English: University of Wisconsin “Sifting and Winnowing” plaque Located on Bascom Hall, University of WIsconsin Photographed July, 2002 by Daniel P. B. Smith. Copyright ©2002 Daniel P. B. Smith. Licensed under the terms of the Wikipedia Copyright. (Photo credit: Wikipedia)

) ((I was very jealous.))

One time, when she was home on break, she asked what would happen if she got a tattoo.

Me:  You’d turn that gift into a loan.

Her:  Oh.

Me:  Anything you want to tell me?

Her:  No.

At one point in those years, she was set to join the military because they would pay for med school and she’d get good experience.  I suggested she wait until she got accepted into med school before taking that route, because once she joined she may not get the choices she expected.  Or something like that.

So, she waited.  Got into med school and through it, on student loans.  Now, this was a surprise to me— the interest rates go up the higher your level of study does.  Undergrads, the lowest, and med/dental students the highest, like 7 to 8 per cent.  How, I wondered, could this be, in a time when banks pay you virtually nothing on your savings?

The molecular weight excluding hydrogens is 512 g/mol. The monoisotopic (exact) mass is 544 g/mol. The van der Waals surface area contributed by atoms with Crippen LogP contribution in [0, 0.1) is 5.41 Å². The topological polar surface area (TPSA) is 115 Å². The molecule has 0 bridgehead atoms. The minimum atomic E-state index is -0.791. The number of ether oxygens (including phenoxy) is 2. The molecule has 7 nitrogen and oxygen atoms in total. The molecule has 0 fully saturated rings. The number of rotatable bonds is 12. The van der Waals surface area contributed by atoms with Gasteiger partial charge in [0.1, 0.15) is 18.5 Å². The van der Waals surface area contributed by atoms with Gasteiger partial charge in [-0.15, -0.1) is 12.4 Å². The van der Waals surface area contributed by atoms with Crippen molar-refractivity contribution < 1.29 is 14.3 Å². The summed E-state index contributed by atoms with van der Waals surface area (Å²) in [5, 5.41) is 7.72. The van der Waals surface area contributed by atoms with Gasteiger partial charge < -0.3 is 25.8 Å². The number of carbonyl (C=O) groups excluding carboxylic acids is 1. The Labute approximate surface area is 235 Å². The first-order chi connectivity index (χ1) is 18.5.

Early forms of stethoscopes.

Early forms of stethoscopes. (Photo credit: Wikipedia)

Well, she is now in a 5 year residency, and owes about twice what our first home cost.  I think there are underserved areas that are willing to trade tuition for services, kinda like Rob Morrow’s character ending up in fly-in Alaska in Northern Exposure.  She does love to travel.

About the tattoo(s)?  She’s now old enough to know what forever means (longer than the life of her loans), and if she wants the rod of Aesclepius indelibly inscribed on her body, she’s earned the right to choose it.


Aesclepius (Photo credit: santanartist)

{{Note to self:  Let Dal know that, if by a slim chance my entry won his contest over at Thrill of the Chase, not to ship the prize.  I need a way to convince Mr. W that I have to return to Santa Fe!}}